Coast Guard responds to sheen in Pillar Point

SAN FRANCISCO – The Coast Guard and the California Department of Fish and Game Office of Spill Prevention and Response will return to Pillar Point Harbor in Half Moon Bay, Calif. today, to commence operations to secure the source of a diesel leak that occurred from a sunken recreational vessel yesterday.

The Coast Guard, California Department of Fish and Game Office of Spill Prevention and Response (DFG-OSPR), Pillar Point Harbormaster’s Office, and CalFire responded to the report of a sheen inside Pillar Point Harbor yesterday at approximately 9:00 a.m.  The initial investigation determined that the source of the sheen was from a sunken house boat called “The Gypsy” that sank while at anchor in the harbor approximately six weeks ago.

“The Gypsy,” a 52-foot house boat, sunk approximately one half-mile off the shore of Pillar Point in appoximately 15-feet of water.  At that time, investigation by the Coast Guard determined that the vessel presented no immediate or significant threat to the environment based upon statement from the owner that there was little fuel on board.  In addition, at the time of sinking, the vessel did not produce a significant sheen.  The owner stated he had approximately 30 gallons of red-dye diesel on board, which appeared to be sealed in the tanks.  Salvage of the vessel, the responsibility of the vessel’s owner, was to be completed by the owner after the sinking six weeks ago.

After substantial leaking began to occur on Thursday, approximately 200-feet of containment and absorbent boom were deployed within the harbor, including around a commercial abalone farm and along the nearby beaches.  There is no confirmed shoreline impact of the sheen.

The Coast Guard federalized the case yesterday, based on this increased threat.

“When circumstances originally appeared stable, we were willing to let the responsible party take fiscal and logistical care of the situation himself,” according to Lieutenant Commander Gus Bannan, Chief of Incident Management for Coast Guard Sector San Francisco.  “Deterioration of the on-scene conditions and increased threat to the local environment has made it necessary for us to take over,” he added.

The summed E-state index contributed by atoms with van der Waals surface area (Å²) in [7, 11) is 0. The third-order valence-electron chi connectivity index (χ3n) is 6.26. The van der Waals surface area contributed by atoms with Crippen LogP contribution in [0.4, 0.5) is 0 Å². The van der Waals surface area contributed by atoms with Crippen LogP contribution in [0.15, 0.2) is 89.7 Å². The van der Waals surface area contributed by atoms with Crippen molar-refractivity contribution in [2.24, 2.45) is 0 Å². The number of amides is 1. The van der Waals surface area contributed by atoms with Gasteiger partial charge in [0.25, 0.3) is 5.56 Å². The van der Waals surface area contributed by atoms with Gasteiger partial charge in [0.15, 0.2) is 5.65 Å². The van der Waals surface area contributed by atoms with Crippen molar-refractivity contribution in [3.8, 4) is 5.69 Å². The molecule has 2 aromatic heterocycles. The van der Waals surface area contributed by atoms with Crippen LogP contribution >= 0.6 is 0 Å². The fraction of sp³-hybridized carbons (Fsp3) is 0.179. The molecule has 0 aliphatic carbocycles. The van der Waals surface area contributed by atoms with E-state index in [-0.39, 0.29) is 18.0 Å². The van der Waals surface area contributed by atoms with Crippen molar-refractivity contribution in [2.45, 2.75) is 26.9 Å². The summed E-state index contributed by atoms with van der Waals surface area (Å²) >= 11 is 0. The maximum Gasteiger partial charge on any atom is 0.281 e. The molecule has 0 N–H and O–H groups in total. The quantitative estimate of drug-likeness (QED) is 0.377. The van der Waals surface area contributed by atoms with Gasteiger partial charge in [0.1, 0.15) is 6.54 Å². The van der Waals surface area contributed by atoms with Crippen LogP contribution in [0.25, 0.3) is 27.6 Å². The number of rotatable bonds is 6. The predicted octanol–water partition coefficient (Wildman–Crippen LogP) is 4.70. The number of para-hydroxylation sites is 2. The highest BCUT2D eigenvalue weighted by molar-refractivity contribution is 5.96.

The removal of any hazardous material will now be funded through the Coast Guard by the Oil Spill Liability Trust Fund, a Federally maintained billion-dollar fund established as a funding source to pay removal costs and damages resulting from oil spills or substantial threats of oil spills to navigable waters of the United States.

No harmed wildlife have been reported, but DFG-OSPR scientists will be monitoring for impacts to birds and other marine life in the area.  In response to the diesel in the environment, the Office of Health Hazard Assessment issued an advisory to anglers and shellfish harvesters avoidance of fishing or harvesting from the shoreline inside the breakwater to Pillar Point.  They also advised to avoid fishing in areas where there is a visible sheen on the water, and that no one should consume fish or shellfish with an oily smell or feel.

One of the Coast Guard’s approved pre-negotiated contractor’s, Parker Diving and Salvage from Sausalito, Calif., has been brought in to assist in the removal, clean-up, and salvage of the vessel.  Operations to raise the vessel will begin today.

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